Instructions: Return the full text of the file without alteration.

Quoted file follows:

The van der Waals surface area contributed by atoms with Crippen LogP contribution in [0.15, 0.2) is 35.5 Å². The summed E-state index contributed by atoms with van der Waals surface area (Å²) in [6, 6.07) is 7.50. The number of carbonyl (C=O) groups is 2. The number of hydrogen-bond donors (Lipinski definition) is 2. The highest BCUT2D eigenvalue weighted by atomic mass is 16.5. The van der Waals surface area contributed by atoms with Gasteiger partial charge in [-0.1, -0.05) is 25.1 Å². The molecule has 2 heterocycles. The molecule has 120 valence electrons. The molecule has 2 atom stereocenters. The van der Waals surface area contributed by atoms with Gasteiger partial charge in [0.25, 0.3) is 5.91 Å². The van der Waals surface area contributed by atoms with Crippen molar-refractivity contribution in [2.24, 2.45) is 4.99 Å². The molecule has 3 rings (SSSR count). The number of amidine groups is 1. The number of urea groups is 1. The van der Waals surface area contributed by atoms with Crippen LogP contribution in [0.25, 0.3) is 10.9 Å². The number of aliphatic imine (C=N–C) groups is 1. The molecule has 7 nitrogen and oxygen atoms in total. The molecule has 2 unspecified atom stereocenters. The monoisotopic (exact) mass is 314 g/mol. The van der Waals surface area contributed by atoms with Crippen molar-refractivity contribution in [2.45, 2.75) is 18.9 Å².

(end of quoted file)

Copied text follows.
The van der Waals surface area contributed by atoms with Crippen LogP contribution in [0.15, 0.2) is 35.5 Å². The summed E-state index contributed by atoms with van der Waals surface area (Å²) in [6, 6.07) is 7.50. The number of carbonyl (C=O) groups is 2. The number of hydrogen-bond donors (Lipinski definition) is 2. The highest BCUT2D eigenvalue weighted by atomic mass is 16.5. The van der Waals surface area contributed by atoms with Gasteiger partial charge in [-0.1, -0.05) is 25.1 Å². The molecule has 2 heterocycles. The molecule has 120 valence electrons. The molecule has 2 atom stereocenters. The van der Waals surface area contributed by atoms with Gasteiger partial charge in [0.25, 0.3) is 5.91 Å². The van der Waals surface area contributed by atoms with Crippen molar-refractivity contribution in [2.24, 2.45) is 4.99 Å². The molecule has 3 rings (SSSR count). The number of amidine groups is 1. The number of urea groups is 1. The van der Waals surface area contributed by atoms with Crippen LogP contribution in [0.25, 0.3) is 10.9 Å². The number of aliphatic imine (C=N–C) groups is 1. The molecule has 7 nitrogen and oxygen atoms in total. The molecule has 2 unspecified atom stereocenters. The monoisotopic (exact) mass is 314 g/mol. The van der Waals surface area contributed by atoms with Crippen molar-refractivity contribution in [2.45, 2.75) is 18.9 Å².